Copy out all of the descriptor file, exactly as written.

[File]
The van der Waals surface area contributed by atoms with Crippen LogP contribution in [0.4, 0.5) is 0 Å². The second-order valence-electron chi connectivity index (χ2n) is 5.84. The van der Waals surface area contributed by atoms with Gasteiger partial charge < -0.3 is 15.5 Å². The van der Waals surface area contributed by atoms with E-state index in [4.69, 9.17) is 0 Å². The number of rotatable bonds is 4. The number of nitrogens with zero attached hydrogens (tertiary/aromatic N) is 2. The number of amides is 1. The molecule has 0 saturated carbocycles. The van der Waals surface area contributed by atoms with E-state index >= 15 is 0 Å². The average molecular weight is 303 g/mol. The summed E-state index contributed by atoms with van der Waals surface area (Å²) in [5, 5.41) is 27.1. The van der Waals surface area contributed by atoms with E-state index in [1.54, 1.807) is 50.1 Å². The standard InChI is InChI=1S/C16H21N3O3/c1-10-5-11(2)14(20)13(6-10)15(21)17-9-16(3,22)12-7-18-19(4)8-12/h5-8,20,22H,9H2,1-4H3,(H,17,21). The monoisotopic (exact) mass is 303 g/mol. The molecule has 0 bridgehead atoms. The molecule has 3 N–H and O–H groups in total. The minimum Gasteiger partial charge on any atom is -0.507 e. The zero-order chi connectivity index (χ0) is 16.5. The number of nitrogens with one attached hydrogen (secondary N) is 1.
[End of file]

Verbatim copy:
The van der Waals surface area contributed by atoms with Crippen LogP contribution in [0.4, 0.5) is 0 Å². The second-order valence-electron chi connectivity index (χ2n) is 5.84. The van der Waals surface area contributed by atoms with Gasteiger partial charge < -0.3 is 15.5 Å². The van der Waals surface area contributed by atoms with E-state index in [4.69, 9.17) is 0 Å². The number of rotatable bonds is 4. The number of nitrogens with zero attached hydrogens (tertiary/aromatic N) is 2. The number of amides is 1. The molecule has 0 saturated carbocycles. The van der Waals surface area contributed by atoms with E-state index >= 15 is 0 Å². The average molecular weight is 303 g/mol. The summed E-state index contributed by atoms with van der Waals surface area (Å²) in [5, 5.41) is 27.1. The van der Waals surface area contributed by atoms with E-state index in [1.54, 1.807) is 50.1 Å². The standard InChI is InChI=1S/C16H21N3O3/c1-10-5-11(2)14(20)13(6-10)15(21)17-9-16(3,22)12-7-18-19(4)8-12/h5-8,20,22H,9H2,1-4H3,(H,17,21). The monoisotopic (exact) mass is 303 g/mol. The molecule has 0 bridgehead atoms. The molecule has 3 N–H and O–H groups in total. The minimum Gasteiger partial charge on any atom is -0.507 e. The zero-order chi connectivity index (χ0) is 16.5. The number of nitrogens with one attached hydrogen (secondary N) is 1.